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UPDATE: Experts validating test results from new program, governor says

UPDATE: Experts validating test results from new program, governor says

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DES MOINES -- While new coronavirus tests in a Utah program are being called into question, Iowa Gov. Kim Reynolds, whose state is using a similar program to expand testing here, said Thursday that experts at a state lab are working to ensure the accuracy of the program’s test results.

But a state public health official said the department does not plan to publish test results from the new program separately from other tests administered in Iowa.

Iowa contracted with the Utah-based private health care software company Nomi on a $26 million program to ramp up coronavirus testing here. The program, TestIowa, is based on a similar program first implemented in Utah.

The Salt Lake City Tribune reported Thursday that the rate of positive tests among people tested at TestUtah sites is less than half of what it is for patients tested elsewhere in the state. According to the Tribune, 2 percent of symptomatic patients at TestUtah’s sites have tested positive for coronavirus since April 1. That’s less than half of the 5 percent of patients who have tested positive at other Utah sites, the Tribune reported, raising concerns about the accuracy of the TestUtah tests.

The Tribune cited Utah state public health data in its reporting.

But Iowa’s public health department does not plan to report TestIowa results separately from other test results in Iowa, a state official said Thursday. Some TestIowa results have already been included in the state’s daily reporting, state public health deputy director Sarah Reisetter said.

During her daily briefing on the state’s pandemic response efforts, Reynolds said experts at the state hygienic lab at the University of Iowa are working to ensure the TestIowa results are accurate and providing reliable information.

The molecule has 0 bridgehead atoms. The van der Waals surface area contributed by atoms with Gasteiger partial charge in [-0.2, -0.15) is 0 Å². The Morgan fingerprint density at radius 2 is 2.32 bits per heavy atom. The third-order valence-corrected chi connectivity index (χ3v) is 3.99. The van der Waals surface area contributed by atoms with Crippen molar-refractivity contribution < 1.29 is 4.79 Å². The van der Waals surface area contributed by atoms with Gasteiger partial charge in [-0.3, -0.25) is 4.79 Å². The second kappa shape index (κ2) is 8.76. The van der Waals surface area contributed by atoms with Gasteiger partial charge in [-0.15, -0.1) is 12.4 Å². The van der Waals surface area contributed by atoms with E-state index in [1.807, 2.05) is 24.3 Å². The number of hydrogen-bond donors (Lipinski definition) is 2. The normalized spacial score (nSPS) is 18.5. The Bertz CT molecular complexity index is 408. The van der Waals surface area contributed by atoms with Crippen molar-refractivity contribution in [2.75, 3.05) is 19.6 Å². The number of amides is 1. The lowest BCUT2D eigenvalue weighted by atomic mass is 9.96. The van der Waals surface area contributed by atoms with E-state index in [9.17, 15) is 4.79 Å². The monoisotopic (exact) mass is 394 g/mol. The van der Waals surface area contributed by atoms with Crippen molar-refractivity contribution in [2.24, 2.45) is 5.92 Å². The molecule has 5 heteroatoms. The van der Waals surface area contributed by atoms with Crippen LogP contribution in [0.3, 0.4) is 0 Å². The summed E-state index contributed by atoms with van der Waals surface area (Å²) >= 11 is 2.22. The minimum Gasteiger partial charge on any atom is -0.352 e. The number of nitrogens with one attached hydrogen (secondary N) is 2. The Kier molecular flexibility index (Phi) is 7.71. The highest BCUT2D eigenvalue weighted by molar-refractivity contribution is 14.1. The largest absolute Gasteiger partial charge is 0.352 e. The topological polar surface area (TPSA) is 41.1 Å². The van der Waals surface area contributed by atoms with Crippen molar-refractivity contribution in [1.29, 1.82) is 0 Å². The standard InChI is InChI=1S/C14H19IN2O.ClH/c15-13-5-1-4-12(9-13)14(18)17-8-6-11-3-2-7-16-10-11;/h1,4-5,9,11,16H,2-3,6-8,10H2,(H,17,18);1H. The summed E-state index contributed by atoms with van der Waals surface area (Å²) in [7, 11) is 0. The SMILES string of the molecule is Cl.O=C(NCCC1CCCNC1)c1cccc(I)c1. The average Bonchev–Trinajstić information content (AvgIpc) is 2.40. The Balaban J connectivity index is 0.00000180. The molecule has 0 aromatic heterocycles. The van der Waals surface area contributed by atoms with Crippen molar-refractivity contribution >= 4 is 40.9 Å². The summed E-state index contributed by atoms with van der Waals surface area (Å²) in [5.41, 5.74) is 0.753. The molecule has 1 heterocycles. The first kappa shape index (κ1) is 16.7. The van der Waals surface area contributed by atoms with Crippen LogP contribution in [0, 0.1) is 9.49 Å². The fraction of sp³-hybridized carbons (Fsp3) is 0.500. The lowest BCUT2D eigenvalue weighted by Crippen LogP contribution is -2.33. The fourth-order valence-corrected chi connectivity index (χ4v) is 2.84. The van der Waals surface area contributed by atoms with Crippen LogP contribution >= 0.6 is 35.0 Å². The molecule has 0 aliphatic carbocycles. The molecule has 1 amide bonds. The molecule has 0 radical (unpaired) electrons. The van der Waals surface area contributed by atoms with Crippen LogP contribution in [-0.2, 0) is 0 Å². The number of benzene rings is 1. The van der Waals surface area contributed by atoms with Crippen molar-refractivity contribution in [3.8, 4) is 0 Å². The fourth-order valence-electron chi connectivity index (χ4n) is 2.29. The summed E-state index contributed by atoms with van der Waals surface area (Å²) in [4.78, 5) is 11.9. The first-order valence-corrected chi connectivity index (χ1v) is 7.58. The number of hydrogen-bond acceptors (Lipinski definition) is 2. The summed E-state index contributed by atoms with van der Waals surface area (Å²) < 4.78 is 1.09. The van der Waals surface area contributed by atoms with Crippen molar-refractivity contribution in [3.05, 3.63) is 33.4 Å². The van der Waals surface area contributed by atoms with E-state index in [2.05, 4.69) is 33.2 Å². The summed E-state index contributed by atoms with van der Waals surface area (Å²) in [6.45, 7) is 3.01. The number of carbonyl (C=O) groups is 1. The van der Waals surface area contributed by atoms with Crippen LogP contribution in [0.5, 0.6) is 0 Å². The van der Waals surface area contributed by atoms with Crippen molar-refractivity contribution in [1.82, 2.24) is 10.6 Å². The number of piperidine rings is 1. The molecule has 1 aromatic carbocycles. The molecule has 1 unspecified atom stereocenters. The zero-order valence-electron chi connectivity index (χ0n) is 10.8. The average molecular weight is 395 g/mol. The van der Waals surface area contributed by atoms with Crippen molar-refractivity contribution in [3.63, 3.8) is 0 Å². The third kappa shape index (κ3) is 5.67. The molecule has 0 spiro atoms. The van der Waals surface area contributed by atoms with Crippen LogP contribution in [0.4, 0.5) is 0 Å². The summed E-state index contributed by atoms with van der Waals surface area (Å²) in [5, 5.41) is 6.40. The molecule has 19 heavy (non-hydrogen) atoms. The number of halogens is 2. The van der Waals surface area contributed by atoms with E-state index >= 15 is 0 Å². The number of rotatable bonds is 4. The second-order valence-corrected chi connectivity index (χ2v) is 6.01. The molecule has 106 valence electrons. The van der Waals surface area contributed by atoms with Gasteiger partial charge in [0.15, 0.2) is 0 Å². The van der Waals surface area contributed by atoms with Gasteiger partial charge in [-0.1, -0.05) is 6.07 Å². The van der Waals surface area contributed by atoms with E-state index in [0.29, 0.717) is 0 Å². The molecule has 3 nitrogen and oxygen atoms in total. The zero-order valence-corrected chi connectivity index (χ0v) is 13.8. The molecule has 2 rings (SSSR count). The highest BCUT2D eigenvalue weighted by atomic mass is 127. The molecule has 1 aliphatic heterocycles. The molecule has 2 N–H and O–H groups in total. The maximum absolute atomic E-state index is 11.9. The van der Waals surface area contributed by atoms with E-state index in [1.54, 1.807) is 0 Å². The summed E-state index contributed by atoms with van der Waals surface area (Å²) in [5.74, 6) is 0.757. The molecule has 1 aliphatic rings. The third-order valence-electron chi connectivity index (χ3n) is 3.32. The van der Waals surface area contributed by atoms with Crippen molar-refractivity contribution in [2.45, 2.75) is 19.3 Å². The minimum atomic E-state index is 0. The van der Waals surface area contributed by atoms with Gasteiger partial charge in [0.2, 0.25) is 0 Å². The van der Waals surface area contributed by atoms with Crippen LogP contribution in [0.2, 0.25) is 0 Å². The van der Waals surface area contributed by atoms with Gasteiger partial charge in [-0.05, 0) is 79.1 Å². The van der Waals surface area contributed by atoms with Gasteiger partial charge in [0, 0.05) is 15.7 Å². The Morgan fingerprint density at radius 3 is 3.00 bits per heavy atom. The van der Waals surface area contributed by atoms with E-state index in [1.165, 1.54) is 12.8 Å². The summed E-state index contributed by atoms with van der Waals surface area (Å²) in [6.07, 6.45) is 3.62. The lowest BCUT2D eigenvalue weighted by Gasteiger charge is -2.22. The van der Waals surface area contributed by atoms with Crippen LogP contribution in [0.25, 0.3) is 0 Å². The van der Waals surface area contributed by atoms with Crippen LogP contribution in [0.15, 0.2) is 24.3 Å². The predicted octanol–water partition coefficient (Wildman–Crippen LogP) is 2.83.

“That’s why we have TestIowa located at the state hygienic lab. We’re working with a team that is very qualified, that have been doing (infectious disease) testing for a long, long time. There’s a lot of expertise in that lab,” Reynolds said from the State Emergency Operations Center at Camp Dodge in Johnston. “That’s why they’re taking the time that they are, to make sure that they’re validating the process so that we can ensure Iowans that the results that they are receiving are accurate. … I feel confident that we’ll be able to demonstrate that to Iowans.”

Reynolds has said expanded testing, driven by the TestIowa program, is one reason she felt comfortable relaxing some of the virus mitigation policies for some businesses in 77 of the state’s 99 counties, where virus activity has not been as widespread. The newly relaxed policies, which include the re-opening of restaurants and bars that serve food, go into effect Friday.

For the second consecutive day Thursday, the state confirmed a new single-day high with 14 new deaths related to the new coronavirus.

The state confirmed 12 deaths on Wednesday. A total of 162 Iowa deaths have been confirmed since the virus first appeared here in early March.

There were 302 confirmed cases announced Wednesday, for a total of 7,145.

Across the state, 335 people were hospitalized due to the virus — another new single-day high — including 49 who were admitted in the past 24 hours, according to state public health data.

The highest number of cases and hospitalizations remain concentrated in central and eastern Iowa. The north central, northwest and southwest regions, which cover half of the state, combined for just 70 of the 335 hospitalizations, and 51 of those were in Woodbury County.

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State house reporter for The Courier/Lee Enterprises.

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